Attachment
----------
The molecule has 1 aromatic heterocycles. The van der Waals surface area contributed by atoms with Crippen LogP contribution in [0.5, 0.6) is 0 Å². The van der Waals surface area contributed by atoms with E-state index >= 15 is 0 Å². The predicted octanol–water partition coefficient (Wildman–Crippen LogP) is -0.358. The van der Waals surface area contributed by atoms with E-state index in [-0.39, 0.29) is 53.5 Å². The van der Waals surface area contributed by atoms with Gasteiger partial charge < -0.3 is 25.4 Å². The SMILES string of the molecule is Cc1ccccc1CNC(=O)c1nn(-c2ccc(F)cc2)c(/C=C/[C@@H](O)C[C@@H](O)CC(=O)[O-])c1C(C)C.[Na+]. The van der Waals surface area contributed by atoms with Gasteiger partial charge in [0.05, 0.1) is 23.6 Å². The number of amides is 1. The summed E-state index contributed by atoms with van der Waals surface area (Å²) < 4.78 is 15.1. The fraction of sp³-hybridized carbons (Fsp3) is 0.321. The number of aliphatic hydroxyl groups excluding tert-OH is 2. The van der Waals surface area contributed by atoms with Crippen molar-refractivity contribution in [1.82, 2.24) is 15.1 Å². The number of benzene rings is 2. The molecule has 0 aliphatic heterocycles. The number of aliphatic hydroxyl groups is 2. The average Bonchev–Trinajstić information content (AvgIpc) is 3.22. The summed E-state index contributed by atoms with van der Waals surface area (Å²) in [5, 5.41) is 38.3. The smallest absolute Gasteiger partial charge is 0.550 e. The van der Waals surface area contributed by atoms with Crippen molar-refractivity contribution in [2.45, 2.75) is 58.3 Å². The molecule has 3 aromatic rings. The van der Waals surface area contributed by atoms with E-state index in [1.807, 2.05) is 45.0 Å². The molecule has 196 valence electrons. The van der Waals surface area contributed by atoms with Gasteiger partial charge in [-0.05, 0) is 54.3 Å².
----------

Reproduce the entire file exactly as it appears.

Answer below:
The molecule has 1 aromatic heterocycles. The van der Waals surface area contributed by atoms with Crippen LogP contribution in [0.5, 0.6) is 0 Å². The van der Waals surface area contributed by atoms with E-state index >= 15 is 0 Å². The predicted octanol–water partition coefficient (Wildman–Crippen LogP) is -0.358. The van der Waals surface area contributed by atoms with E-state index in [-0.39, 0.29) is 53.5 Å². The van der Waals surface area contributed by atoms with Gasteiger partial charge < -0.3 is 25.4 Å². The SMILES string of the molecule is Cc1ccccc1CNC(=O)c1nn(-c2ccc(F)cc2)c(/C=C/[C@@H](O)C[C@@H](O)CC(=O)[O-])c1C(C)C.[Na+]. The van der Waals surface area contributed by atoms with Gasteiger partial charge in [0.05, 0.1) is 23.6 Å². The number of amides is 1. The summed E-state index contributed by atoms with van der Waals surface area (Å²) < 4.78 is 15.1. The fraction of sp³-hybridized carbons (Fsp3) is 0.321. The number of aliphatic hydroxyl groups excluding tert-OH is 2. The van der Waals surface area contributed by atoms with Crippen molar-refractivity contribution in [1.82, 2.24) is 15.1 Å². The number of benzene rings is 2. The molecule has 0 aliphatic heterocycles. The number of aliphatic hydroxyl groups is 2. The average Bonchev–Trinajstić information content (AvgIpc) is 3.22. The summed E-state index contributed by atoms with van der Waals surface area (Å²) in [5, 5.41) is 38.3. The smallest absolute Gasteiger partial charge is 0.550 e. The van der Waals surface area contributed by atoms with Crippen molar-refractivity contribution in [2.45, 2.75) is 58.3 Å². The molecule has 3 aromatic rings. The van der Waals surface area contributed by atoms with E-state index in [1.807, 2.05) is 45.0 Å². The molecule has 196 valence electrons. The van der Waals surface area contributed by atoms with Gasteiger partial charge in [-0.05, 0) is 54.3 Å².